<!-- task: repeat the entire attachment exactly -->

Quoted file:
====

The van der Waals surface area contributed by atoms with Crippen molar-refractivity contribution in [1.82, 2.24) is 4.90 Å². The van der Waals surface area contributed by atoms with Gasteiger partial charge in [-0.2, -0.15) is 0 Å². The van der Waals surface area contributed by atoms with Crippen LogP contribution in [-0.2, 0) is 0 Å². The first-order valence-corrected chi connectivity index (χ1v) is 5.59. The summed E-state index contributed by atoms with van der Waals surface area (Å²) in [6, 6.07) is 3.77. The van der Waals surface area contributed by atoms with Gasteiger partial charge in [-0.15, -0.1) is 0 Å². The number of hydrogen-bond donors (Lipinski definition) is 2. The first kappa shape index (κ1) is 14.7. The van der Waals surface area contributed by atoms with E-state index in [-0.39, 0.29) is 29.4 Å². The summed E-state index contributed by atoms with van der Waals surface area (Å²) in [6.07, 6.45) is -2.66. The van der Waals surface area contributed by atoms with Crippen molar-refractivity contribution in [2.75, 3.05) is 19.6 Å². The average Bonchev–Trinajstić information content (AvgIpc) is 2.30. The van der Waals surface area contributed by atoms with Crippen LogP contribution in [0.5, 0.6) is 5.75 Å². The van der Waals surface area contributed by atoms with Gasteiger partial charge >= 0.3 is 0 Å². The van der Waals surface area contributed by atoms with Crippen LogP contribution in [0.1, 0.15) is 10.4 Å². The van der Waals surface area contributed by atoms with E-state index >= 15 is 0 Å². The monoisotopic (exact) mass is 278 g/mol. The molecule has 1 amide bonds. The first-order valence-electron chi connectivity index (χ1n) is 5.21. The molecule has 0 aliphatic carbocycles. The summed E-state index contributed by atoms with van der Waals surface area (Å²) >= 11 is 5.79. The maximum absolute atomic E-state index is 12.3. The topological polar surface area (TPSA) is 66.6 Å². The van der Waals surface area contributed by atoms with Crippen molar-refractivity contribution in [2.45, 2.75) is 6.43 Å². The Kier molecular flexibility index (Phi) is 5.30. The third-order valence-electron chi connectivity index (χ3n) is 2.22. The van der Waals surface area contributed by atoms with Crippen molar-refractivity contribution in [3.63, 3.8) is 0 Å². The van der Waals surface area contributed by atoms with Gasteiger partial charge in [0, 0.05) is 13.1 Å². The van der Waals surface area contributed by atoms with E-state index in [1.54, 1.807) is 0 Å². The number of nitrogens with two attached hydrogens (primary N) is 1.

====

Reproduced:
The van der Waals surface area contributed by atoms with Crippen molar-refractivity contribution in [1.82, 2.24) is 4.90 Å². The van der Waals surface area contributed by atoms with Gasteiger partial charge in [-0.2, -0.15) is 0 Å². The van der Waals surface area contributed by atoms with Crippen LogP contribution in [-0.2, 0) is 0 Å². The first-order valence-corrected chi connectivity index (χ1v) is 5.59. The summed E-state index contributed by atoms with van der Waals surface area (Å²) in [6, 6.07) is 3.77. The van der Waals surface area contributed by atoms with Gasteiger partial charge in [-0.15, -0.1) is 0 Å². The number of hydrogen-bond donors (Lipinski definition) is 2. The first kappa shape index (κ1) is 14.7. The van der Waals surface area contributed by atoms with E-state index in [-0.39, 0.29) is 29.4 Å². The summed E-state index contributed by atoms with van der Waals surface area (Å²) in [6.07, 6.45) is -2.66. The van der Waals surface area contributed by atoms with Crippen molar-refractivity contribution in [2.75, 3.05) is 19.6 Å². The average Bonchev–Trinajstić information content (AvgIpc) is 2.30. The van der Waals surface area contributed by atoms with Crippen LogP contribution in [0.5, 0.6) is 5.75 Å². The van der Waals surface area contributed by atoms with Gasteiger partial charge >= 0.3 is 0 Å². The van der Waals surface area contributed by atoms with Crippen LogP contribution in [0.1, 0.15) is 10.4 Å². The van der Waals surface area contributed by atoms with E-state index >= 15 is 0 Å². The monoisotopic (exact) mass is 278 g/mol. The molecule has 1 amide bonds. The first-order valence-electron chi connectivity index (χ1n) is 5.21. The molecule has 0 aliphatic carbocycles. The summed E-state index contributed by atoms with van der Waals surface area (Å²) >= 11 is 5.79. The maximum absolute atomic E-state index is 12.3. The topological polar surface area (TPSA) is 66.6 Å². The van der Waals surface area contributed by atoms with Crippen molar-refractivity contribution in [2.45, 2.75) is 6.43 Å². The Kier molecular flexibility index (Phi) is 5.30. The third-order valence-electron chi connectivity index (χ3n) is 2.22. The van der Waals surface area contributed by atoms with Crippen molar-refractivity contribution in [3.63, 3.8) is 0 Å². The van der Waals surface area contributed by atoms with Gasteiger partial charge in [0, 0.05) is 13.1 Å². The van der Waals surface area contributed by atoms with E-state index in [1.54, 1.807) is 0 Å². The number of nitrogens with two attached hydrogens (primary N) is 1.